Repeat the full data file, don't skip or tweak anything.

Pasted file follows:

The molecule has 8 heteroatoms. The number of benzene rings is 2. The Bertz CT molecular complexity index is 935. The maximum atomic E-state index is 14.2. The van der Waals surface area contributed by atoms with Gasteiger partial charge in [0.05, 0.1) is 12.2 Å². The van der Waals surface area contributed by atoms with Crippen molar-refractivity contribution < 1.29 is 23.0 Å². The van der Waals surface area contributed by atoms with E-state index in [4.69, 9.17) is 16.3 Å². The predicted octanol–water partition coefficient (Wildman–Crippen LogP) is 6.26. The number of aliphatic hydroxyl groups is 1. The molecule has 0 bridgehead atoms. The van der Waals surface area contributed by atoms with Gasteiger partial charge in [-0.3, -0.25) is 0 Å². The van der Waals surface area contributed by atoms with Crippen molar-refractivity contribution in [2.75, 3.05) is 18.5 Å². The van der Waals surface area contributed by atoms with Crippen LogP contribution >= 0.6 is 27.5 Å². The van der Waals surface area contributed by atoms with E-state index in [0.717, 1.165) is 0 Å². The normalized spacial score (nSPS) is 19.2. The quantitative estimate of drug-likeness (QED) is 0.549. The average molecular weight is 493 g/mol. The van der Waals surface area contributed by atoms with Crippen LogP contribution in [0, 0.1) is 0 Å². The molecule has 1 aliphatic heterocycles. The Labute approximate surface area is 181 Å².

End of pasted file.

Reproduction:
The molecule has 8 heteroatoms. The number of benzene rings is 2. The Bertz CT molecular complexity index is 935. The maximum atomic E-state index is 14.2. The van der Waals surface area contributed by atoms with Gasteiger partial charge in [0.05, 0.1) is 12.2 Å². The van der Waals surface area contributed by atoms with Crippen molar-refractivity contribution < 1.29 is 23.0 Å². The van der Waals surface area contributed by atoms with E-state index in [4.69, 9.17) is 16.3 Å². The predicted octanol–water partition coefficient (Wildman–Crippen LogP) is 6.26. The number of aliphatic hydroxyl groups is 1. The molecule has 0 bridgehead atoms. The van der Waals surface area contributed by atoms with Gasteiger partial charge in [-0.3, -0.25) is 0 Å². The van der Waals surface area contributed by atoms with Crippen molar-refractivity contribution in [2.75, 3.05) is 18.5 Å². The van der Waals surface area contributed by atoms with Crippen LogP contribution >= 0.6 is 27.5 Å². The van der Waals surface area contributed by atoms with E-state index in [0.717, 1.165) is 0 Å². The normalized spacial score (nSPS) is 19.2. The quantitative estimate of drug-likeness (QED) is 0.549. The average molecular weight is 493 g/mol. The van der Waals surface area contributed by atoms with Crippen LogP contribution in [0, 0.1) is 0 Å². The molecule has 1 aliphatic heterocycles. The Labute approximate surface area is 181 Å².